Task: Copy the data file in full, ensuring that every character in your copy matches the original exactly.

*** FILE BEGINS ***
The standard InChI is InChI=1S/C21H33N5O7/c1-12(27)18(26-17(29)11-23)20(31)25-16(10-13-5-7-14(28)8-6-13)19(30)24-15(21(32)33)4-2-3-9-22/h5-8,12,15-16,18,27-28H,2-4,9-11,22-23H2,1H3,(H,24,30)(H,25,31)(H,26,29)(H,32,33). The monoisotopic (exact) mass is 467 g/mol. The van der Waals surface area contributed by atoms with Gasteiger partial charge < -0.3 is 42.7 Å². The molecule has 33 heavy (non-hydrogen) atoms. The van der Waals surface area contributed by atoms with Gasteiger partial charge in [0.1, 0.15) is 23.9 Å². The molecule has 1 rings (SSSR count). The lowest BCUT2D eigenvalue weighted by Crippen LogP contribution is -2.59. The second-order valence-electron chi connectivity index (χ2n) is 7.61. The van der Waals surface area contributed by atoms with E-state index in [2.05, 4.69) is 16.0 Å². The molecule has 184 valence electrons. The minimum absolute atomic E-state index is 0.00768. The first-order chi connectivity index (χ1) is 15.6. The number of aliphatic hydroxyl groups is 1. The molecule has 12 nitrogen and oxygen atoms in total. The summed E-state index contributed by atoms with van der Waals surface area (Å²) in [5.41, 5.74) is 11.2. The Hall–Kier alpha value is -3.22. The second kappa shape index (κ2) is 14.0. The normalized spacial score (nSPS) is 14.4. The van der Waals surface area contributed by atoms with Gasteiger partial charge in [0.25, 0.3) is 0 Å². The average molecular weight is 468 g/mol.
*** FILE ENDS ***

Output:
The standard InChI is InChI=1S/C21H33N5O7/c1-12(27)18(26-17(29)11-23)20(31)25-16(10-13-5-7-14(28)8-6-13)19(30)24-15(21(32)33)4-2-3-9-22/h5-8,12,15-16,18,27-28H,2-4,9-11,22-23H2,1H3,(H,24,30)(H,25,31)(H,26,29)(H,32,33). The monoisotopic (exact) mass is 467 g/mol. The van der Waals surface area contributed by atoms with Gasteiger partial charge < -0.3 is 42.7 Å². The molecule has 33 heavy (non-hydrogen) atoms. The van der Waals surface area contributed by atoms with Gasteiger partial charge in [0.1, 0.15) is 23.9 Å². The molecule has 1 rings (SSSR count). The lowest BCUT2D eigenvalue weighted by Crippen LogP contribution is -2.59. The second-order valence-electron chi connectivity index (χ2n) is 7.61. The van der Waals surface area contributed by atoms with E-state index in [2.05, 4.69) is 16.0 Å². The molecule has 184 valence electrons. The minimum absolute atomic E-state index is 0.00768. The first-order chi connectivity index (χ1) is 15.6. The number of aliphatic hydroxyl groups is 1. The molecule has 12 nitrogen and oxygen atoms in total. The summed E-state index contributed by atoms with van der Waals surface area (Å²) in [5.41, 5.74) is 11.2. The Hall–Kier alpha value is -3.22. The second kappa shape index (κ2) is 14.0. The normalized spacial score (nSPS) is 14.4. The van der Waals surface area contributed by atoms with Gasteiger partial charge in [0.25, 0.3) is 0 Å². The average molecular weight is 468 g/mol.